USCIRF Annual Report 2014 - Other Countries/Regions Monitored: Western Europe

USCIRF continues to monitor the religious freedom related issues in Western Europe highlighted in last year's Annual Report. These include restrictions on, and efforts to restrict, certain forms of religious expression (particularly dress and visible symbols, ritual slaughter, and religious circumcision); governmental monitoring of disfavored groups pejoratively labeled "cults" or "sects;" lack of accommodation of religious objections; and the potential use of hate speech laws against peaceful expressions of belief. USCIRF is concerned that these restrictions are creating a hostile atmosphere against certain forms of religious activity in Western Europe, as well as limiting social integration and educational and employment opportunities for the affected individuals. Governmental restrictions on religious freedom both arise from and encourage a societal atmosphere of intolerance against the targeted religious groups.

The International Covenant on Civil and Political Rights (ICCPR) and other international documents guarantee to every individual not only the right to believe, but also the right to manifest one's beliefs, individually or in community with others, in public or in private, through worship, observance, practice and teaching.[1] This encompasses a broad range of acts, including building places of worship, displaying symbols, observing dietary restrictions, wearing distinctive clothing or head coverings, and participating in rituals associated with certain stages of life.[2] Any limitations on these freedoms must meet several requirements: be prescribed by a narrowly-drawn law; not discriminatory; not destructive of guaranteed rights; not based solely on a single tradition; and necessary to protect an interest specifically enumerated in ICCPR Article 18. The five interests enumerated in Article 18 are public safety, public order, public health, public morals, or the fundamental rights and freedoms of others.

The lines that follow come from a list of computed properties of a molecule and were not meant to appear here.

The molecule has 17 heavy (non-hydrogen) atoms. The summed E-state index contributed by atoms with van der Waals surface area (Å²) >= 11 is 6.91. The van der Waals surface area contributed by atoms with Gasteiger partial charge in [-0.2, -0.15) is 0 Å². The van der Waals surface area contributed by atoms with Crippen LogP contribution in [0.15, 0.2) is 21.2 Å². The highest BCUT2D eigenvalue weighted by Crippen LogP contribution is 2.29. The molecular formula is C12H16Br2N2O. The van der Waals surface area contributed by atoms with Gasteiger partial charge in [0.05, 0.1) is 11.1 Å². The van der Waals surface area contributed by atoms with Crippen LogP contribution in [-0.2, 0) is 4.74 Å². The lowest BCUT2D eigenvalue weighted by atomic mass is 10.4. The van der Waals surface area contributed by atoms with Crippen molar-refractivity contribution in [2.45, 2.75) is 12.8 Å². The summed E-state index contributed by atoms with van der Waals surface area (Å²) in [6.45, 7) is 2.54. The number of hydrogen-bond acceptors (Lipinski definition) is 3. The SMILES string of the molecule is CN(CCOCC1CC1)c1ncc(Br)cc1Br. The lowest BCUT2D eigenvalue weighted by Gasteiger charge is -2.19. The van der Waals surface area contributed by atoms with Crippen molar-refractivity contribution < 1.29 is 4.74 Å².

Relevant developments during 2013-2014 are highlighted below.

Religious Dress

Various European states, at the national, state, and/or local level, restrict individuals from wearing visible religious symbols, such as Islamic headscarves, Sikh turbans, Jewish skullcaps, and Christian crosses, in certain contexts. For example, France and some parts of Belgium, Germany, and Switzerland prohibit wearing such symbols in public schools. In August 2013, a French government body, the High Council for Integration, proposed extending this ban to public universities. The French government also does not permit any government employees to wear visible religious symbols or religious dress at work. During 2013, President François Hollande and other high-ranking government officials publicly called for this prohibition to be extended to at least some private workplaces.